Advertising is everywhere. Every day we’re bombarded by images and words that suggest – gently or insistently – that our lives suck. Or we suck. Or at least, that things could be a lot better, and why the heck are we sitting around just enjoying the day?

Well, yeah. Things could always be better, I guess. Of course, they could also be worse. But with everything that urges us to see our glass as far from even half-full, how do we stay positive?

better%20homes%20and%20gardens%20march%202008

magazine cover now

IMG_0001

magazine cover of the past

Two simple things to try. One is to spend just one day ignoring advertising. I did this once and was amazed. For instance, avert your eyes from:

  • Billboards (focus on the road, btw. hmmm)
  • TV/radio ads. Fast-forward doesn’t really count, tho it helps. Better yet, turn off the TV for just a day, if you can.
  • Magazine covers. They are big ads for “you suck, open this magazine to get better”.
  • Store windows, on people’s T-shirts, on social media. Ads are everywhere.

A second method is to just Talk Back. The ad phrases can be replaced in our minds (not just deleted) if we are aware of the. Here are five to refute:

Must Have – Other than the essentials of survival, including people to love, there is nothing we “must have”.” Not the latest fashion. Not a hot tub in our homes. Replace this with “Might be nice to have, but I’m OK ”

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When Did Happiness Get So Complicated?

Let me guess what you’re thinking (because I would be too):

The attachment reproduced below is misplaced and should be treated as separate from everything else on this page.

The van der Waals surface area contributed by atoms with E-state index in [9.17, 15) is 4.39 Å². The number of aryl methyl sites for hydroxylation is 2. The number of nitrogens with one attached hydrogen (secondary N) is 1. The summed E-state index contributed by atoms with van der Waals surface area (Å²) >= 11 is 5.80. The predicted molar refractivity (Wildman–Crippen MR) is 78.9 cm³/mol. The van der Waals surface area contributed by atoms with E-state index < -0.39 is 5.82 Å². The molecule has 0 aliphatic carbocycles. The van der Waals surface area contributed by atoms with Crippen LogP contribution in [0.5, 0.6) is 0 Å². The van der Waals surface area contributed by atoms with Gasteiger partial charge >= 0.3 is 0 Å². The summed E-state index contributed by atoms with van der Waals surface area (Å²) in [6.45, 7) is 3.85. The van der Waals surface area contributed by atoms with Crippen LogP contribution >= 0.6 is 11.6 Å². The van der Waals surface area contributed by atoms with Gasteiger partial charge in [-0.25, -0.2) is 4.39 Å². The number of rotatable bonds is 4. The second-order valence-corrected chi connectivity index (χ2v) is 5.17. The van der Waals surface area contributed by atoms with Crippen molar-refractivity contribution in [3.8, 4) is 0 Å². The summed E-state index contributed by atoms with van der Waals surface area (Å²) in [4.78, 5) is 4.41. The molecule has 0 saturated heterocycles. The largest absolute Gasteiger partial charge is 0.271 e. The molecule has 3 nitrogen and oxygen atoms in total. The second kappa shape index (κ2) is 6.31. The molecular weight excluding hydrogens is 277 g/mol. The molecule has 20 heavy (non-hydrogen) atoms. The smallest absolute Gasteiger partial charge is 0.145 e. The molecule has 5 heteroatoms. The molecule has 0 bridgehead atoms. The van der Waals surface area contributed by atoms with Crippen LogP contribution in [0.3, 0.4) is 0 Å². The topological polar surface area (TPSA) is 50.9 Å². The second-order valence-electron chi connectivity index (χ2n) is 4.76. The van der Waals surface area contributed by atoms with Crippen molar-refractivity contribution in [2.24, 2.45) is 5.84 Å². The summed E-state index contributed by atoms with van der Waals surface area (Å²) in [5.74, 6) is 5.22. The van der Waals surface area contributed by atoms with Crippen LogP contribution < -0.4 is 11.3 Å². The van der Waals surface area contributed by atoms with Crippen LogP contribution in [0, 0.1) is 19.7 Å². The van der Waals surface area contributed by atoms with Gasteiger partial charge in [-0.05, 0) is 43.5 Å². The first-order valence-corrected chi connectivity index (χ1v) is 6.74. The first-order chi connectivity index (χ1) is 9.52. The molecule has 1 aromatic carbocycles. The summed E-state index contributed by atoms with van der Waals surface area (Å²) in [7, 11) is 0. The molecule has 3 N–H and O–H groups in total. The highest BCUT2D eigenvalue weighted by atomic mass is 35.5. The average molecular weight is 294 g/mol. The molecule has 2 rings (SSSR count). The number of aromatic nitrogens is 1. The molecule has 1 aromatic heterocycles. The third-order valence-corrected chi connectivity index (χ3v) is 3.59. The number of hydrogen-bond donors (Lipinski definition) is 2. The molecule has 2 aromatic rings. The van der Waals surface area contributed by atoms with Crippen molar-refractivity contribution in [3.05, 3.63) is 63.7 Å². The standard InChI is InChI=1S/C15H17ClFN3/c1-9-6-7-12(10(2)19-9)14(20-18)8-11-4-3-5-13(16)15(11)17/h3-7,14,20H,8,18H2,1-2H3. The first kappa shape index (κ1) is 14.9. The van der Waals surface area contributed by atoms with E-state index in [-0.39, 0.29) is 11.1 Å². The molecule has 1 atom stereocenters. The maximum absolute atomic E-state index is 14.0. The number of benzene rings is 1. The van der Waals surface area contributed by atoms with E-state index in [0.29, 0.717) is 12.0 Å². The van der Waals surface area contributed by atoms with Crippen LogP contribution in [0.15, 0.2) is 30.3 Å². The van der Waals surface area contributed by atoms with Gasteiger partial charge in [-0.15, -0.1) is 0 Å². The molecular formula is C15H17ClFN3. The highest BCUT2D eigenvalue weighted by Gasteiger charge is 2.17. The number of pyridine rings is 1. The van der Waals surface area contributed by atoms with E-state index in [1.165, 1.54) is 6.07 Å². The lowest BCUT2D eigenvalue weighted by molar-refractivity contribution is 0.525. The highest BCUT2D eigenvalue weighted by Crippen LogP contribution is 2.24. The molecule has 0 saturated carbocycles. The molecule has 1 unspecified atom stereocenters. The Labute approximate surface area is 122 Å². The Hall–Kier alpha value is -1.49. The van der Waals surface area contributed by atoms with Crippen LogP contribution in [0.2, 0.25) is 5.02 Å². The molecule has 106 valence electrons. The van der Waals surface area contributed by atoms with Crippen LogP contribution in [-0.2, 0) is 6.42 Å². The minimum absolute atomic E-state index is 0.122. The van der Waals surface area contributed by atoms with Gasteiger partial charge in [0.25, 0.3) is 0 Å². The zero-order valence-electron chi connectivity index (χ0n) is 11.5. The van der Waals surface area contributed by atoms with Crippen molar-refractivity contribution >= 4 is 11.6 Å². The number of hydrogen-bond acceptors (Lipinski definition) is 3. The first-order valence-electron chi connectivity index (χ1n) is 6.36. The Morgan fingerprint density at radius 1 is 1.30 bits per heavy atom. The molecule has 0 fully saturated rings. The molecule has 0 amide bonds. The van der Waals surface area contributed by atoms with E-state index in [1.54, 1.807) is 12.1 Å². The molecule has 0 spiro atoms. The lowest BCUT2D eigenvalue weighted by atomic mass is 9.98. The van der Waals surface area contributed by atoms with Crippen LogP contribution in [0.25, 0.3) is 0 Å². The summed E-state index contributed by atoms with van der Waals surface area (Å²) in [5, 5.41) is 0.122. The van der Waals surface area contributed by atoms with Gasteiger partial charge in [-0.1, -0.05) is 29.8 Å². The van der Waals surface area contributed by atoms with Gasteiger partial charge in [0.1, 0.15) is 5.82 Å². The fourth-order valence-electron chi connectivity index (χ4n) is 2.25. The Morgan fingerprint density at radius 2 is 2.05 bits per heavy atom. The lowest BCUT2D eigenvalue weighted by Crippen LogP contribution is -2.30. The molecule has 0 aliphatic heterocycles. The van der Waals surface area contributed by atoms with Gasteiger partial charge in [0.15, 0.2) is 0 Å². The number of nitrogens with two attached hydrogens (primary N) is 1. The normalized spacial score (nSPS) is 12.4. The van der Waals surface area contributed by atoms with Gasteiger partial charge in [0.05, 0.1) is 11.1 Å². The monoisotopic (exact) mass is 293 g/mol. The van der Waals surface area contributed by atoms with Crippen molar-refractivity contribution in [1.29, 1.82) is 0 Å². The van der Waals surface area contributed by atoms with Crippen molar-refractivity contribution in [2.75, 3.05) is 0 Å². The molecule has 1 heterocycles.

What?!?! Another website about happiness? Seriously? What for?

So – just search on “Happiness” on Amazon.Today, I saw: 603,506 results for “happiness”

What? It’s enough to make you want to give up before you start. Plus, some of these books are, like, 300+ pages long? Who the heck has the time to read all that?

happinessWhen did happiness get so, well, discouraging?

Sometimes the short and sweet piece of advice is the one that gets to you. That’s how it has been for me, and so I want to share these easier steps with you, in bite-size chunks that nourish anyway.

I’m no expert, if a graduate degree in happiness matters to you.  But my story so far, like yours, includes both heartbreak and healing – and happiness as a choice. So many people have asked me for advice about this, and have also shared some – and so this blog was born.

Firstof all – the choice of the word Happier. Not Happiness, but just – happier. Why? Because no one is happy all of the time. Nor should that be the goal. There is no emotion without contrast. But – can we be happier? Sure! We can increase the amount of happy thoughts, happy moments, happy talk.